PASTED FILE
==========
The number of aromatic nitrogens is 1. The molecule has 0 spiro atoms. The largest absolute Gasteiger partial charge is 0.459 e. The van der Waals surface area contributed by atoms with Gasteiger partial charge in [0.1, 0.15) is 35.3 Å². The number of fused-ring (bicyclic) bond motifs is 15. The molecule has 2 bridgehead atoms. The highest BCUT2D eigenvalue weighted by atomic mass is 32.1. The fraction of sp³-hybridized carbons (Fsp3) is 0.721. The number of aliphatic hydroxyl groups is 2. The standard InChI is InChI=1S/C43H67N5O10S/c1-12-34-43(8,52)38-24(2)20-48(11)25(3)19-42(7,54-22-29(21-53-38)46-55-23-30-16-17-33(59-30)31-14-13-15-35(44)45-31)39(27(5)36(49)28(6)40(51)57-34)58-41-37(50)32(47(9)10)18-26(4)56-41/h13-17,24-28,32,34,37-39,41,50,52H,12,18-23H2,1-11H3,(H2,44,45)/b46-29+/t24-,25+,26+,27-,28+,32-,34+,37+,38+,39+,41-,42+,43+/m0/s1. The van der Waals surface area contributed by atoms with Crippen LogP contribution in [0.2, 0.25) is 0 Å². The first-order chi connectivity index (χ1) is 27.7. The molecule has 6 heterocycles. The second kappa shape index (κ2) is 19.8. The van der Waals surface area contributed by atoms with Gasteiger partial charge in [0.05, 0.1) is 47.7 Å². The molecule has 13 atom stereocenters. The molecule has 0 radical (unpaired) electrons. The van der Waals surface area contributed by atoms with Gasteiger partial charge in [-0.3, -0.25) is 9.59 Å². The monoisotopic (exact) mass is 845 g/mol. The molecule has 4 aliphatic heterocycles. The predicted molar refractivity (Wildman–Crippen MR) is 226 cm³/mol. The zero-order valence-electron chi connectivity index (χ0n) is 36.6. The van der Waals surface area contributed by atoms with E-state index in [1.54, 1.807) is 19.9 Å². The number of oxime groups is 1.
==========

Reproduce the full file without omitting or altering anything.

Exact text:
The number of aromatic nitrogens is 1. The molecule has 0 spiro atoms. The largest absolute Gasteiger partial charge is 0.459 e. The van der Waals surface area contributed by atoms with Gasteiger partial charge in [0.1, 0.15) is 35.3 Å². The number of fused-ring (bicyclic) bond motifs is 15. The molecule has 2 bridgehead atoms. The highest BCUT2D eigenvalue weighted by atomic mass is 32.1. The fraction of sp³-hybridized carbons (Fsp3) is 0.721. The number of aliphatic hydroxyl groups is 2. The standard InChI is InChI=1S/C43H67N5O10S/c1-12-34-43(8,52)38-24(2)20-48(11)25(3)19-42(7,54-22-29(21-53-38)46-55-23-30-16-17-33(59-30)31-14-13-15-35(44)45-31)39(27(5)36(49)28(6)40(51)57-34)58-41-37(50)32(47(9)10)18-26(4)56-41/h13-17,24-28,32,34,37-39,41,50,52H,12,18-23H2,1-11H3,(H2,44,45)/b46-29+/t24-,25+,26+,27-,28+,32-,34+,37+,38+,39+,41-,42+,43+/m0/s1. The van der Waals surface area contributed by atoms with Crippen LogP contribution in [0.2, 0.25) is 0 Å². The first-order chi connectivity index (χ1) is 27.7. The molecule has 6 heterocycles. The second kappa shape index (κ2) is 19.8. The van der Waals surface area contributed by atoms with Gasteiger partial charge in [0.05, 0.1) is 47.7 Å². The molecule has 13 atom stereocenters. The molecule has 0 radical (unpaired) electrons. The van der Waals surface area contributed by atoms with Gasteiger partial charge in [-0.3, -0.25) is 9.59 Å². The monoisotopic (exact) mass is 845 g/mol. The molecule has 4 aliphatic heterocycles. The predicted molar refractivity (Wildman–Crippen MR) is 226 cm³/mol. The zero-order valence-electron chi connectivity index (χ0n) is 36.6. The van der Waals surface area contributed by atoms with E-state index in [1.54, 1.807) is 19.9 Å². The number of oxime groups is 1.